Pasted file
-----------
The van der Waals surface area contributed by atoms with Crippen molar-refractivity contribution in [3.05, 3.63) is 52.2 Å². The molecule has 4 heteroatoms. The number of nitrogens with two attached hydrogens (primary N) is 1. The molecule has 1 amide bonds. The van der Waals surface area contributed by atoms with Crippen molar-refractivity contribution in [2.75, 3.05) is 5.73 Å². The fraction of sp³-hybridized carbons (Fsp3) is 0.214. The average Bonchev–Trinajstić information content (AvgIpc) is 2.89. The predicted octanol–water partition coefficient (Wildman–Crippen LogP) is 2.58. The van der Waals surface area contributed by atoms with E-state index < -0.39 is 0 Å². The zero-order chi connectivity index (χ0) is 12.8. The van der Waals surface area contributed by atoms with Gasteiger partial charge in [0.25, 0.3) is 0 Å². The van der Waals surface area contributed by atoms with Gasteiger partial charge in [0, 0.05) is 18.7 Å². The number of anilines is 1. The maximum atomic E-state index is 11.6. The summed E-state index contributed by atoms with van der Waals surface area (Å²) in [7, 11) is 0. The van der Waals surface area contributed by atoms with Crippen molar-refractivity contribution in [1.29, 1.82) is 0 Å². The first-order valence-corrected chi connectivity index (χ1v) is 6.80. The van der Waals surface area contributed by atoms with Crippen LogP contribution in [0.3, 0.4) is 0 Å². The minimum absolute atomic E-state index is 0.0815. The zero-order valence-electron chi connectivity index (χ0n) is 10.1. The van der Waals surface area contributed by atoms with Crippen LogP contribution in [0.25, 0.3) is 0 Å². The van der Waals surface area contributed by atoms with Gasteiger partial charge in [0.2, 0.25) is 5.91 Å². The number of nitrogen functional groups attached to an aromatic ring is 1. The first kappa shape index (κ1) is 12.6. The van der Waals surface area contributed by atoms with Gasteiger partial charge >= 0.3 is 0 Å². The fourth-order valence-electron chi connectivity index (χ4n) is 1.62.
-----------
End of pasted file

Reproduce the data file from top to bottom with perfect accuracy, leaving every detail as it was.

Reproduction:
The van der Waals surface area contributed by atoms with Crippen molar-refractivity contribution in [3.05, 3.63) is 52.2 Å². The molecule has 4 heteroatoms. The number of nitrogens with two attached hydrogens (primary N) is 1. The molecule has 1 amide bonds. The van der Waals surface area contributed by atoms with Crippen molar-refractivity contribution in [2.75, 3.05) is 5.73 Å². The fraction of sp³-hybridized carbons (Fsp3) is 0.214. The average Bonchev–Trinajstić information content (AvgIpc) is 2.89. The predicted octanol–water partition coefficient (Wildman–Crippen LogP) is 2.58. The van der Waals surface area contributed by atoms with E-state index < -0.39 is 0 Å². The zero-order chi connectivity index (χ0) is 12.8. The van der Waals surface area contributed by atoms with Gasteiger partial charge in [0.25, 0.3) is 0 Å². The van der Waals surface area contributed by atoms with Gasteiger partial charge in [0, 0.05) is 18.7 Å². The number of anilines is 1. The maximum atomic E-state index is 11.6. The summed E-state index contributed by atoms with van der Waals surface area (Å²) in [7, 11) is 0. The van der Waals surface area contributed by atoms with Crippen molar-refractivity contribution in [1.29, 1.82) is 0 Å². The first-order valence-corrected chi connectivity index (χ1v) is 6.80. The van der Waals surface area contributed by atoms with Crippen LogP contribution in [0.3, 0.4) is 0 Å². The minimum absolute atomic E-state index is 0.0815. The zero-order valence-electron chi connectivity index (χ0n) is 10.1. The van der Waals surface area contributed by atoms with Crippen LogP contribution in [0.25, 0.3) is 0 Å². The van der Waals surface area contributed by atoms with Gasteiger partial charge in [0.2, 0.25) is 5.91 Å². The number of nitrogen functional groups attached to an aromatic ring is 1. The first kappa shape index (κ1) is 12.6. The van der Waals surface area contributed by atoms with Gasteiger partial charge >= 0.3 is 0 Å². The fourth-order valence-electron chi connectivity index (χ4n) is 1.62.